The brief of appellant contains as ground for reversal but one assignment of error. *608 It is: "The trial court erred in sustaining defendant's motion and in refusing to submit the case to a jury for determination."
The determination of this question must be made in the light of the following rules: "A motion for directed verdict or its equivalent must, for purpose of decision thereon, be treated as an admission of the truth of all competent evidence submitted on behalf of the party against whom the motion is directed. Such party is entitled to have every controverted fact resolved in his favor and to have the benefit of every inference that can reasonably be deduced from the evidence." Davis v. Spindler, 156 Neb. 276, 56 N.W.2d 107, 108. See, also, Kepler v. Chicago, St. P., M. & O. R. Co., 111 Neb. 273, 196 N.W. 161; Morse v. Gray, 166 Neb. 557, 89 N.W.2d 842.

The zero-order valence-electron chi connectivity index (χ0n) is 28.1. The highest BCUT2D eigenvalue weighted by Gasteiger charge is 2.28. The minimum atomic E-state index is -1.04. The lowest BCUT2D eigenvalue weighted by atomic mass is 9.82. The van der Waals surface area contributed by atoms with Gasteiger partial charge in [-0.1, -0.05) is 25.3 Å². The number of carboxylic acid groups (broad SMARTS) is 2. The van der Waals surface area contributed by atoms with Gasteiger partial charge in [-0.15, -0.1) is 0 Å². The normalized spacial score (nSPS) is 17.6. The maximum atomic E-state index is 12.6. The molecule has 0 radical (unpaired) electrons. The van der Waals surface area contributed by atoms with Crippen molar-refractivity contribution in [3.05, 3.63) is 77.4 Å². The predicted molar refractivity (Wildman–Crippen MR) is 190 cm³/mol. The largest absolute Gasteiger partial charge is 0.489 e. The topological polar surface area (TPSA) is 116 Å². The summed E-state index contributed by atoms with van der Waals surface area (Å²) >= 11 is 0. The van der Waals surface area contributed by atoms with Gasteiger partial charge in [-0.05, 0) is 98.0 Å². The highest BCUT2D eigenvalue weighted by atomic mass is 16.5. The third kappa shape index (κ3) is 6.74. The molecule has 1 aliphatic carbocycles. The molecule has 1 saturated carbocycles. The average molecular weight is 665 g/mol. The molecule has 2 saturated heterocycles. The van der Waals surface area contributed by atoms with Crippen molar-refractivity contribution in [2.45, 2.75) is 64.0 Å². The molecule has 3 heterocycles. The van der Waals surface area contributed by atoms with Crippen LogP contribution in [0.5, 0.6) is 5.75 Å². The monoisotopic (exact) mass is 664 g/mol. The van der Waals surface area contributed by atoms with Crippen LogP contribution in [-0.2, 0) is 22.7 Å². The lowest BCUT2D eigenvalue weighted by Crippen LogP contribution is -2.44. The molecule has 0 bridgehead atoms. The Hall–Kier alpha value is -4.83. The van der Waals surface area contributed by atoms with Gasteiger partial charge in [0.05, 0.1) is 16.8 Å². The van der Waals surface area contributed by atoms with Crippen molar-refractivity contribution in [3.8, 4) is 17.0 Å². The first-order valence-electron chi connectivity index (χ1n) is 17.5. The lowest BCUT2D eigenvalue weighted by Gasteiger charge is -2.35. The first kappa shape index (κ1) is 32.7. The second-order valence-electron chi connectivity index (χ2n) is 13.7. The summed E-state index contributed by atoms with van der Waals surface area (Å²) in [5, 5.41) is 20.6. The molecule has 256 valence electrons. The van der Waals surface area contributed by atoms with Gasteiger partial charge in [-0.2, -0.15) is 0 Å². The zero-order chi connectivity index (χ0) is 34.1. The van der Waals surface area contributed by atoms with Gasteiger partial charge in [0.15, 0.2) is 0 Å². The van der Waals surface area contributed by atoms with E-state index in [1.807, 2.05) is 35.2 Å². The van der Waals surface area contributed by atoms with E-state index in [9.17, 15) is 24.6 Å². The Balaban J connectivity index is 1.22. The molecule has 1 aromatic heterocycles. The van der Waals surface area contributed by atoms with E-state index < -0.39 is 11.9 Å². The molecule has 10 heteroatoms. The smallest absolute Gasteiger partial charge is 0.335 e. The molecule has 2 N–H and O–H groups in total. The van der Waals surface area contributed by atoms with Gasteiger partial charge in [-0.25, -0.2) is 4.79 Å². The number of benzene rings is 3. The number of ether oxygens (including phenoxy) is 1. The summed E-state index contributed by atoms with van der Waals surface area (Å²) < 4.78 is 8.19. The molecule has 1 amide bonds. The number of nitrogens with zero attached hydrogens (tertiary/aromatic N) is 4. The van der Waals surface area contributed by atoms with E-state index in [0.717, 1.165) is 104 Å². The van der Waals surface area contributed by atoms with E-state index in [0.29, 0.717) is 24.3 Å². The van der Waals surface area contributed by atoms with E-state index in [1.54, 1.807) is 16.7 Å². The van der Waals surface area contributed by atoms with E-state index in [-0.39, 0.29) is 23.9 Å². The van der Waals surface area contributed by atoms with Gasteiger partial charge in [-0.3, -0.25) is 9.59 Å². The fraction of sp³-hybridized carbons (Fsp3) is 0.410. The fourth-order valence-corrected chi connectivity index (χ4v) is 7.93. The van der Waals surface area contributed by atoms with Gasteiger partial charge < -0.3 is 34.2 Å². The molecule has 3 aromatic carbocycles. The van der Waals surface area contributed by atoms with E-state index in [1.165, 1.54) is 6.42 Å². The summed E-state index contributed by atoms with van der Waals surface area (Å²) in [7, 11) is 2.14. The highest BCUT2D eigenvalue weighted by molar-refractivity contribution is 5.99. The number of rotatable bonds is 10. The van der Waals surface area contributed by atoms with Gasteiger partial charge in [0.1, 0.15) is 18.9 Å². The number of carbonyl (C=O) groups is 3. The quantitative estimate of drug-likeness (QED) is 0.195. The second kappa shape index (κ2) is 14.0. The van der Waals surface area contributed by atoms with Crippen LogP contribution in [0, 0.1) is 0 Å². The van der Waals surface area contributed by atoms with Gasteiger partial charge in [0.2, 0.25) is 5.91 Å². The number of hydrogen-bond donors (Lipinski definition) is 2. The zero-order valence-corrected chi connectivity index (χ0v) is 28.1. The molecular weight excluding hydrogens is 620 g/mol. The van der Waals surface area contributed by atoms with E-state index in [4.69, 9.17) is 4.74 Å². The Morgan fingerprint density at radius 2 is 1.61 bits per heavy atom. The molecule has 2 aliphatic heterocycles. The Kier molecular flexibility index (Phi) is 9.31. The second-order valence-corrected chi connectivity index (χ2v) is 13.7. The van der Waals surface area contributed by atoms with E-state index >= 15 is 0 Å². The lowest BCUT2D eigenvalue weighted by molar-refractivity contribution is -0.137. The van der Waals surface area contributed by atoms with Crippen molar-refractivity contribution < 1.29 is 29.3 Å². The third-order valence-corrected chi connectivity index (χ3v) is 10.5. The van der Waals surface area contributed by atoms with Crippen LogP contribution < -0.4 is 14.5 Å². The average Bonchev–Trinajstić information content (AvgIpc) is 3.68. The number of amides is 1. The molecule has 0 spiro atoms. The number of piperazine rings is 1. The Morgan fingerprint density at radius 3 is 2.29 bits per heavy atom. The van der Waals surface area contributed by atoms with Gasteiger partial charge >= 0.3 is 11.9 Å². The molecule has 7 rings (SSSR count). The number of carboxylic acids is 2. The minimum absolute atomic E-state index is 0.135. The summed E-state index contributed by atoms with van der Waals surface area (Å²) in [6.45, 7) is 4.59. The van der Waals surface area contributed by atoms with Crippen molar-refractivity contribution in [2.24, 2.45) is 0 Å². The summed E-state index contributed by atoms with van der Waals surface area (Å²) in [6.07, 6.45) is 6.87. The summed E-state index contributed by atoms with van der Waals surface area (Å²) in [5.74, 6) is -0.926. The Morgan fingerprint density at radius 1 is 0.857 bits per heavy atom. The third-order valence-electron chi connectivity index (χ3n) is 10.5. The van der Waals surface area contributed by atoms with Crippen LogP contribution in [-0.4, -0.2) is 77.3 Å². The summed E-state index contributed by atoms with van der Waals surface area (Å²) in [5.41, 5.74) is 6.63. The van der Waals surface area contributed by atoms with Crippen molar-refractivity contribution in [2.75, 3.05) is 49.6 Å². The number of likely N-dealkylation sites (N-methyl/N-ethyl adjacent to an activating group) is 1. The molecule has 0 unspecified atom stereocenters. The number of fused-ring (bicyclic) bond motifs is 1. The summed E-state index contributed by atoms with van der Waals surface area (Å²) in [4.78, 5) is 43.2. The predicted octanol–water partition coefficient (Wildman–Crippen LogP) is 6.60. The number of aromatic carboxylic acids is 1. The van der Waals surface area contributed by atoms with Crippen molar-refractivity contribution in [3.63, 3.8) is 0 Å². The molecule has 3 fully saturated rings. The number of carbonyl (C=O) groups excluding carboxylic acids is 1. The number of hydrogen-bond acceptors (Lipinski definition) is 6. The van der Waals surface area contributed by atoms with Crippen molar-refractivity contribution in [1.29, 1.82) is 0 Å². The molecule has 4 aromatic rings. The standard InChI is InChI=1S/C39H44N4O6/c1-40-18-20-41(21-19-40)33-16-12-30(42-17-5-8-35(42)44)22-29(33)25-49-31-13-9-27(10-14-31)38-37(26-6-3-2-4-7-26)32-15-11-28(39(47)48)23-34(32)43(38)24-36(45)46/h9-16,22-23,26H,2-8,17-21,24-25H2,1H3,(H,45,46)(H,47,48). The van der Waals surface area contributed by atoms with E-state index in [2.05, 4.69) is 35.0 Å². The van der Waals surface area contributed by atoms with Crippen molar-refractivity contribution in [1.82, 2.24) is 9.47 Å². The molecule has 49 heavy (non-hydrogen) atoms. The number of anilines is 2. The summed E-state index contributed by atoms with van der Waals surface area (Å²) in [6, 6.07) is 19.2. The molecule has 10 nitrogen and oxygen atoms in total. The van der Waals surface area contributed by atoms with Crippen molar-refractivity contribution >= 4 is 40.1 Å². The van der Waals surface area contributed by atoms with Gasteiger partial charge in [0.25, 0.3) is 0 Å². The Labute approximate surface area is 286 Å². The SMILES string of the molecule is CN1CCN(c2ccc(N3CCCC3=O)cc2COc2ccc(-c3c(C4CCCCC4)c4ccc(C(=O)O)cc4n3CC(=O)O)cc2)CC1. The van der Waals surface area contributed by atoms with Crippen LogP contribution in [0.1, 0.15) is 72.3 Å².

"In every case, before the evidence is submitted to the jury, there is a preliminary question for the court to decide, when properly raised, not whether there is literally no evidence, but whether there is any upon which a jury can properly proceed to find a verdict for the party producing it, upon whom the burden of proof is imposed." Krichau v. Chicago, B. & Q. R. Co., 150 Neb. 498, 34 N.W.2d 899. See, also, Coyle v. Stopak, 165 Neb. 594, 86 N.W.2d 758; Morse v. Gray, supra.